The Guardian - Dan Milmo, industrial editor - EADS reveals payouts to airlines including Emirates and Qantas as it announces 87% rise in full-year profits .
Airbus faces a compensation bill of €105m (£87m), payable to airlines including Emirates and Qantas, to repair cracks in the wings of its global fleet of A380 superjumbos.
Airbus's parent, the European aerospace and defence group EADS, revealed the cost at its annual results in Paris on Thursday morning, a month after safety checks for the state-of-the-art aircraft were extended to all 67 in service. The European Aviation Safety Agency (EASA) has warned that if they are not detected the cracks inside the wings "may lead to reduction of the structural integrity of the airplane".
The EASA directives have applied to two types of crack. The most serious defect, located in a specific area of the A380 wings, relates to brackets that attach the A380's wing ribs – the elongated, oval-shaped frames that run along the width of the wing – to the wing's metal skin. The cracks were created by the stress generated when the brackets were fastened to the skin – a strain that was exacerbated by the flexing of the wings during flight.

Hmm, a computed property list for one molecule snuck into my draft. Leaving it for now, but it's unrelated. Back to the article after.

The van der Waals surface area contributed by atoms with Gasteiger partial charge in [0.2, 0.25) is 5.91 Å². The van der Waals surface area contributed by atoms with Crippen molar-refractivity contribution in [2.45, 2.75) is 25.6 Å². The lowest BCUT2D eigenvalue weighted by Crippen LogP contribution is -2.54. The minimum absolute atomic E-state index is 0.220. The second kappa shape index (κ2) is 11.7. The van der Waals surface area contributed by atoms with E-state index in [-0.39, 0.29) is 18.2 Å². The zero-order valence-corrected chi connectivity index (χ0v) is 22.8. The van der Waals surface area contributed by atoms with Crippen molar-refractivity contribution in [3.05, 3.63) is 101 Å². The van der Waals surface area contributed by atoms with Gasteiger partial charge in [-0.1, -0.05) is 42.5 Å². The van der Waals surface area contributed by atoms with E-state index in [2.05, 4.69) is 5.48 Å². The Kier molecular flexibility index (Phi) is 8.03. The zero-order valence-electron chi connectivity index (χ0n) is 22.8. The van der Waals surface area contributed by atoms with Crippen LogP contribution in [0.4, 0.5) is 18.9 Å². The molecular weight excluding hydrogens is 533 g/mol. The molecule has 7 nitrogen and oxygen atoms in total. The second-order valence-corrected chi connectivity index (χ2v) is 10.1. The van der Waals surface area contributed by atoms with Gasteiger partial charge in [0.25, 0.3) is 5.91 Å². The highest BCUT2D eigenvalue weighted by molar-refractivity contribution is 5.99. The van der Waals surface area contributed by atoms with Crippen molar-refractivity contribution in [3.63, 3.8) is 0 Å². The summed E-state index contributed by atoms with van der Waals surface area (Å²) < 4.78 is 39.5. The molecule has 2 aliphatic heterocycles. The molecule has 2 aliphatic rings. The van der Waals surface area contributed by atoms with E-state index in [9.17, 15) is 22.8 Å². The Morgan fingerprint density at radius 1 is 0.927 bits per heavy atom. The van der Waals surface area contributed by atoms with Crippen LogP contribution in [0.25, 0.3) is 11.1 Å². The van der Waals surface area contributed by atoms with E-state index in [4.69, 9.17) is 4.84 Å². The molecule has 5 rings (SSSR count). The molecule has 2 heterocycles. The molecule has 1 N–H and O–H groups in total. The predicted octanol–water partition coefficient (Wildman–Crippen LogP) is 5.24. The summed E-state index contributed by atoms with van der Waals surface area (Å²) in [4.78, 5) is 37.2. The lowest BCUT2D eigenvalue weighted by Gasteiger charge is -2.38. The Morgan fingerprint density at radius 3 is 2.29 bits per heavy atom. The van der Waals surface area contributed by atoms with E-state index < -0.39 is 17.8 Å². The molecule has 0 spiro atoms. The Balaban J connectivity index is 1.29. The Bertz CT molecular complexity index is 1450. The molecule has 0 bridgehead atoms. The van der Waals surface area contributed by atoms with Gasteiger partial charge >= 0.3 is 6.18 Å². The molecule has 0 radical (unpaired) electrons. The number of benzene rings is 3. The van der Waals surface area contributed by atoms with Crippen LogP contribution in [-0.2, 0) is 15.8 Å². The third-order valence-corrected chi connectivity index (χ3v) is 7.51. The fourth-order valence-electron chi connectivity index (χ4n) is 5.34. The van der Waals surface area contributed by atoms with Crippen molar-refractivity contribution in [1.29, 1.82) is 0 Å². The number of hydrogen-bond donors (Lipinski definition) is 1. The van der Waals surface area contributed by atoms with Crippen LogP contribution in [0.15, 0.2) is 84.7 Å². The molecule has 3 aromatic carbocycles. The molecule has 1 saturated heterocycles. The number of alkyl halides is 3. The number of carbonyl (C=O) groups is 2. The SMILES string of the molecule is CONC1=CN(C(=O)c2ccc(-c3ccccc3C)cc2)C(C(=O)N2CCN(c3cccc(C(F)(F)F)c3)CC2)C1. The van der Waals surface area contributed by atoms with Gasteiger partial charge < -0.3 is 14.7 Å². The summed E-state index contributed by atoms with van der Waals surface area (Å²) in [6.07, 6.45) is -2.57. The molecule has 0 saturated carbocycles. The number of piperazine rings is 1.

A380 wings are built at the Airbus factory in Broughton, Wales, but it is understood that the most serious cracks are a design fault. The main Airbus wing design facility is at Filton near Bristol although the brackets at the centre of the safety scare were not made there. So far 18 planes have been checked for the most serious defect, dubbed a "type two" crack, and every plane must be checked before it reaches 1,300 flights in service. Aviation sources said that type two cracks had not been discovered in every inspection to date, although they had been located in some checks.
The A380's biggest customer is Dubai-based Emirates, which operates 20 of the 525-seater jets, followed by Singapore Airlines with 15, Qantas with 12, Lufthansa eight, Air France six, Korean Air five and China Southern two. The repair bill includes covering the cost of the checks and compensation for removing aircraft from service and, if necessary, replacing cracked parts with new fittings. If serious cracks are detected, the flawed part is cut out and replaced by engineers.
EADS revealed on Thursday that 2011 sales rose 7% to €49.1bn from €45.7bn the year before, beating analysts' expectations of around €47.9bn. Full-year profit at the group, where Airbus is the biggest unit, grew 87% to just over €1bn.